Michigan: Private Prison More Costly than State-Run Prison, Attracts Out-of-State Contracts
by David Reutter
The GEO Group, one of the nation’s largest for-profit prison companies, has signed contracts with Vermont and Washington State to house prisoners at a GEO prison in Michigan, after a review by Michigan officials determined it would be more costly for GEO to run the facility than to house prisoners in a facility operated by the Michigan Department of Corrections (MDOC). That conclusion prompted the MDOC to shelve a proposal to move prisoners from three other prisons to the GEO-owned North Lake Correctional Facility in Baldwin.
Michigan lawmakers cleared the way for the contracts with Vermont and Washington by passing legislation to allow maximum-security prisoners to be held at the 1,740-bed North Lake facility. The GEO Group prison served as the Michigan Youth Correctional Facility until 2005 and later briefly held prisoners from California until it closed in 2011.
Vermont signed a two-year contract with GEO in May 2015 to provide “comprehensive correctional management services,” including offender rehabilitation programs. By June 30, 2015, the North Lake facility held 280 Vermont prisoners who previously had been incarcerated at the Corrections Corporation of America (CCA)-owned Lee Adjustment Center in Kentucky.
“Everything went very well,” said Mike Touchette, Vermont’s director of facility operations. “We encountered no problems with the population” of prisoners who were relocated, he added.
Vermont officials said the contract with GEO Group will cost the state $30.4 million annually, a savings of about $2,055 per prisoner compared to housing them at the CCA facility in Kentucky.
However, when Michigan lawmakers considered relocating nearly 1,000 prisoners from three facilities to either North Lake or a shuttered state prison in Standish, a budget review determined that neither GEO’s North Lake facility nor Management & Training Corp. (MTC), which bid to operate the prison in Standish, could provide savings to taxpayers.
“In fact, both bids cost substantially more than the current direct costs for MDOC to provide the services,” state budget office spokesman Kurt Weiss wrote in an email.
GEO Group bid $18.6 million to house the Michigan prisoners at North Lake, while MTC submitted a bid for $20.1 million to manage the Standish facility. The budget office review found the state could house prisoners at Standish and operate the prison for $12.9 million in the first year of operation.
“Great care was taken to ensure that the numbers in the price analysis were accurate,” said Weiss. “Our internal auditor reviewed the numbers and confirmed them. Because the required cost savings were not achieved, the state will not be pursuing either of the bids.”
“The goal here was never to privatize, the goal was to save money,” added state House Appropriations Committee Chairman Rep. Joe Haveman.
“I think this is a win for the taxpayers,” said Mel Grieshaber, executive director of the Michigan Corrections Organization, the union that represents state prison guards. “This helps show that the Michigan taxpayers are getting a good value with their dollar.”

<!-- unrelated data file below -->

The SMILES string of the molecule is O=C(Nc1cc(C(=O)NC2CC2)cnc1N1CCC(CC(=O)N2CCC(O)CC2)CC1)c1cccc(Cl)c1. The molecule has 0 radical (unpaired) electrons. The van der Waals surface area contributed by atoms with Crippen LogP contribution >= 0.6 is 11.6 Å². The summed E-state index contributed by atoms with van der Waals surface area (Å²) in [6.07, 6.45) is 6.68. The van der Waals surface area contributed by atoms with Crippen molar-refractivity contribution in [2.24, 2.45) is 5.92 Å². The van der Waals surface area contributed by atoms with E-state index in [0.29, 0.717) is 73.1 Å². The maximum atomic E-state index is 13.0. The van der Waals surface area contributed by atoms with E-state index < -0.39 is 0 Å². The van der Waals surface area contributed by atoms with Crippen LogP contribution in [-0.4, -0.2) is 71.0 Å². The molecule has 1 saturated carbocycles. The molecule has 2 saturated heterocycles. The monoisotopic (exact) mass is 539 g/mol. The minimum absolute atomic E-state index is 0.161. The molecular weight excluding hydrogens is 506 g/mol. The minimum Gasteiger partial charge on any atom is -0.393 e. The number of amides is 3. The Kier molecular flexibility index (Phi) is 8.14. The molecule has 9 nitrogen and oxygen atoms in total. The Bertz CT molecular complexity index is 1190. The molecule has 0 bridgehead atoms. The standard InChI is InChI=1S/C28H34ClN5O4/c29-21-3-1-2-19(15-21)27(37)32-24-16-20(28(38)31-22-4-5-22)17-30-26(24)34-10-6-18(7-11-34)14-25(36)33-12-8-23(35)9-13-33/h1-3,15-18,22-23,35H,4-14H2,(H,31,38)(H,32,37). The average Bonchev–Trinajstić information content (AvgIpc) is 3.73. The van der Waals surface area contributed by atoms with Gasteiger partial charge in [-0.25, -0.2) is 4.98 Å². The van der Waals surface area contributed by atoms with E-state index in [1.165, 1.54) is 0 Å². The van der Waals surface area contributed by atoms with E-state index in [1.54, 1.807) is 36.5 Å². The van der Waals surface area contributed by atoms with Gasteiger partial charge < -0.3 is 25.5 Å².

Previously, officials in Arizona and Georgia had found that private prisons in those states were more expensive than publicly-operated facilities, and whether private prisons “save money” has been the subject of extensive debate. [See, e.g.: PLN, July 2012, p.45; May 2012, p.42; March 2011, p.36].
While Vermont officials touted cost savings with the new GEO Group contract, a former state legislator who now heads the advocacy group Vermonters for Criminal Justice Reform has urged the return of Vermont prisoners. Suzi Wizowaty said reducing the prison population by ensuring housing is available for prisoners due for release, and decreasing the number of people jailed on technical probation and parole violations, would create sufficient bed space to bring Vermont prisoners home from Michigan.
“The biggest problem continues to be the difficulty of getting information, and the lack of public oversight” of out-of-state prison operations, Wizowaty said.
The Washington State contract with GEO, signed on May 21, 2015, is a five-year deal to house up to 1,000 prisoners at North Lake if the state needs the bed space. The contract, based on occupancy, is expected to cost about $60 per prisoner per diem, or around $24 million annually; Washington prison officials said they do not anticipate needing to send prisoners to Michigan until mid-to-late 2016.
“We appreciate the trust placed in our company by the State of Washington with the signing of this important contract for the provision of correctional management services and industry-leading, evidence-based offender rehabilitation programs at our North Lake Correctional Facility,” GEO Group CEO George C. Zoley said in a press release.
“The group they’re contracting with is a private, for-profit prison company,” countered Doug Honig, a spokesman for the ACLU of Washington. “Their incentive is to make money, which could include cutting corners on services. It’s hard for the citizenry in Washington to hold them accountable.”
Sources: www.detroitnews.com, www.correctionalnews.com, www.businesswire.com, www.correctionsone.com, http://caledonianrecord.com, McClatchy-Tribune News Service, Associated Press, Seattle Times
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